By Kwame Buist
And yet, with 2030 – the year set by the United Nations for achieving the Sustainable Development Goals – looming on the horizon, the world is lagging behind, prompting the UN Secretary-General to issue a global call for a Decade of Action to accelerate their implementation.
“Education has the power to shape the world,” Mohammed said on January 24. “Education protects men and women from exploitation in the labour market” and “empowers women and gives them opportunities to make choices”.
Moreover, it can help change behaviour and perceptions, thereby fighting climate change and unsustainable practices, she argued, explaining that a quality experience in the classroom helps promote mutual respect and understanding between people; combat misperceptions, prejudice and hate speech; and prevent violent extremism.
However, she noted, “the situation in education is alarming…because of the crisis in the number of children, young people and adults who are not in education”, as well as because many who are, are not learning.
And refugees and migrants face additional challenges.
According to the UN Office of the High Commissioner for Refugees (UNHCR), the proportion of refugees enrolled in secondary education is 24 percent, only three percent of whom have access to higher education.
“We have the power to shape education, but only if we work together and really bring the partnerships that are necessary to provide quality education”, concluded Mohammed. “We have a duty to step up our efforts, so that quality education for all is no longer a goal for tomorrow, but a reality”.
Addressing the meeting, the President of the UN General Assembly Tijjani Muhammad-Bande said that “the education sector is wrestling with mammoth challenges worldwide” and there has been a “precipitate decline” in the quality and standards of education; a widening knowledge gap between students in technically advanced societies and those in developing countries; a crisis of learning in conflict zones; growing school bullying, and “the declining esteem of the teaching profession” overall.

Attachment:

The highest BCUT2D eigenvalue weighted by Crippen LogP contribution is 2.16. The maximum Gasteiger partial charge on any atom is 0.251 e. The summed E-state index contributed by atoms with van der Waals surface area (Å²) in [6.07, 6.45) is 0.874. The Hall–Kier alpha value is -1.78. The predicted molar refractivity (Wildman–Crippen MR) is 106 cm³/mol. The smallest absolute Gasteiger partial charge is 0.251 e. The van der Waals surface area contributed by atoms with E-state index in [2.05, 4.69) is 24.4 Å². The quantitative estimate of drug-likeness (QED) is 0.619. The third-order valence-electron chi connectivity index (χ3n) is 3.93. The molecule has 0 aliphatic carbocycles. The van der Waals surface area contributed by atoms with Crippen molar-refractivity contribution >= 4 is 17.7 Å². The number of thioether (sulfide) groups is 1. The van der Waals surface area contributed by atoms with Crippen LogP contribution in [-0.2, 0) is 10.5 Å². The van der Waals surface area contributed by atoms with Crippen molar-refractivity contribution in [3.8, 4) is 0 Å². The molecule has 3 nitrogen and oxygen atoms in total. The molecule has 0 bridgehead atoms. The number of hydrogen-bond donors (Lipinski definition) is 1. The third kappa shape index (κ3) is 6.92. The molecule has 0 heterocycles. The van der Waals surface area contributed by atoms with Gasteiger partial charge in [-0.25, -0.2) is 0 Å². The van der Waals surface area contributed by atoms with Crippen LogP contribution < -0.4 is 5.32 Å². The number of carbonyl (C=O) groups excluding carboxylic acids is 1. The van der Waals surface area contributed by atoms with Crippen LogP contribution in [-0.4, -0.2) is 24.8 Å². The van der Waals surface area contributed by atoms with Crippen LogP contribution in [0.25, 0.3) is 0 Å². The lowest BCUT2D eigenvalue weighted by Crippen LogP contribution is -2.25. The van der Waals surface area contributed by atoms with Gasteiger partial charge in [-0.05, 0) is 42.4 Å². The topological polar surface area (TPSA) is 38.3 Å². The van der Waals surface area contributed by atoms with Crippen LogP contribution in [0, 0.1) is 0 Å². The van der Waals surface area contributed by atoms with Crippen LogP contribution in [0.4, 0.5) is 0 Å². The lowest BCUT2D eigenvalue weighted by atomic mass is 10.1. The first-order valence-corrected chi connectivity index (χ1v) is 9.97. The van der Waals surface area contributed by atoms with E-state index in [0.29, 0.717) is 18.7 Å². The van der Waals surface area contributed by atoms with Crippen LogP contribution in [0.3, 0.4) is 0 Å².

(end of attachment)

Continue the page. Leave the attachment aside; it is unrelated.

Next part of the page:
Muhammad-Bande maintained that today’s education must “bridge the yawning gap” between the modern employment needs for specialised skills, and actual learning opportunities.
“School curricula have yet to anticipate and respond to workplace needs for hands-on, vocational, ICT applications, and sundry technical skills, while still advancing the traditional scholastic pursuits”, he said.
Moreover, “the significance of the deficits in education outcome becomes obvious when viewed alongside the spiralling population crisis”.
The meeting drew attention to the fate of school children trapped in conflict zones who deserve urgent attention.
According to UNICEF, in 2017, 500 attacks were staged on schools in 20 countries worldwide. In 15 of those 20, troops and rebel forces turned classrooms into military posts.
Thousands of children were recruited to fight, sometimes made to serve as suicide bombers, or forced to endure direct attacks.
“The learning environment may also be rendered unsafe by gun-toting, machete-wielding, gangs and unruly youths, and by sexual predators on school premises”, Mr. Muhammad-Bande said.
At the same time, “the choices that education stakeholders make have direct impact on various social groups, particularly, disadvantaged groups like rural communities, the urban poor, persons with disabilities, and women”, said the President of the General Assembly, noting that nearly two-thirds of the world’s illiterate adults are female, mostly in under-developed countries.
Choice also becomes critical in the struggle to elevate the status of the teaching profession, recruit competent and motivated teachers, and expose teachers to innovative techniques.
According to Muhammad-Bande, education enhances the “analytical, inventive and critical thinking capacities of human beings” and in the process it accelerates each nation’s technological attainments and economic growth.
“When a society remains perpetually underdeveloped, it must among other things re-evaluate its education system,” he said. “If the system is dysfunctional or does not facilitate the acquisition of pertinent knowledge and skills, the economy will, at best, stagnate, and at worst, collapse”.
In her message to the meeting, UNESCO Director-General Audrey Azoulay said that although education is “a valuable resource for humanity”, it is “all too scarce for millions of people around the world”.
A global learning crisis, confirmed by the UNESCO Institute for Statistics, is “a major cause for concern as it is also a crisis for prosperity, for the planet, for peace and for people”, she said, urging everyone to take action for education “because education is the best investment for the future”.
UNESCO has been charged with coordinating the international community’s efforts to achieve SDG 4, which envisages quality education for all.
Mona Juul, President of the UN Economic and Social Council (ECOSOC) told the meeting that education is “the most powerful means to escape poverty”.
“It changes lives, transforms communities and paves the way towards productive, sustainable and resilient societies in which children – girls and boys – can reach their full potential”, she explained, urging everyone to strengthen their efforts to manifest a world in which every child receives a quality education that allows growth, prosperity and empowerment so they can “make meaningful contributions to communities big and small, everywhere.”